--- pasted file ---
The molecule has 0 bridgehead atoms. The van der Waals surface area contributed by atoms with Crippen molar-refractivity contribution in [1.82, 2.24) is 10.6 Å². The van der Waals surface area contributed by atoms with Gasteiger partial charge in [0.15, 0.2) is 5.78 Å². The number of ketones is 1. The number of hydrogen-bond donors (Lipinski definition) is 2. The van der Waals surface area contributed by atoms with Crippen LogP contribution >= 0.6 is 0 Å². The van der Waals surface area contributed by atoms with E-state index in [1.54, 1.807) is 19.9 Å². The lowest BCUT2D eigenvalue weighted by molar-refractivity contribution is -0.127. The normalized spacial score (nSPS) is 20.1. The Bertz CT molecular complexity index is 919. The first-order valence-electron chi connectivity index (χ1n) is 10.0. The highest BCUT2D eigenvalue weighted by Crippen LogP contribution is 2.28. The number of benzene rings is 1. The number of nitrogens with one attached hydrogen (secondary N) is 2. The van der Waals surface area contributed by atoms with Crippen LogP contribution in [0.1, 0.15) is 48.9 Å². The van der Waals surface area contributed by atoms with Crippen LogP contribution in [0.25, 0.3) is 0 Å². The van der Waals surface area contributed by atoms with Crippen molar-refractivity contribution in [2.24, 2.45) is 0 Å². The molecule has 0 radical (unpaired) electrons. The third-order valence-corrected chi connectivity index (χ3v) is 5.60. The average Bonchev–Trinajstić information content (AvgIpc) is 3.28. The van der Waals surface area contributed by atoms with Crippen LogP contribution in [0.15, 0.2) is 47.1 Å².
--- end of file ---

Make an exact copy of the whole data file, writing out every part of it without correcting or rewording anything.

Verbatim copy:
The molecule has 0 bridgehead atoms. The van der Waals surface area contributed by atoms with Crippen molar-refractivity contribution in [1.82, 2.24) is 10.6 Å². The van der Waals surface area contributed by atoms with Gasteiger partial charge in [0.15, 0.2) is 5.78 Å². The number of ketones is 1. The number of hydrogen-bond donors (Lipinski definition) is 2. The van der Waals surface area contributed by atoms with Crippen LogP contribution >= 0.6 is 0 Å². The van der Waals surface area contributed by atoms with E-state index in [1.54, 1.807) is 19.9 Å². The lowest BCUT2D eigenvalue weighted by molar-refractivity contribution is -0.127. The normalized spacial score (nSPS) is 20.1. The Bertz CT molecular complexity index is 919. The first-order valence-electron chi connectivity index (χ1n) is 10.0. The highest BCUT2D eigenvalue weighted by Crippen LogP contribution is 2.28. The number of benzene rings is 1. The number of nitrogens with one attached hydrogen (secondary N) is 2. The van der Waals surface area contributed by atoms with Crippen LogP contribution in [0.1, 0.15) is 48.9 Å². The van der Waals surface area contributed by atoms with Crippen LogP contribution in [0.25, 0.3) is 0 Å². The van der Waals surface area contributed by atoms with Crippen molar-refractivity contribution in [2.24, 2.45) is 0 Å². The molecule has 0 radical (unpaired) electrons. The third-order valence-corrected chi connectivity index (χ3v) is 5.60. The average Bonchev–Trinajstić information content (AvgIpc) is 3.28. The van der Waals surface area contributed by atoms with Crippen LogP contribution in [0.15, 0.2) is 47.1 Å².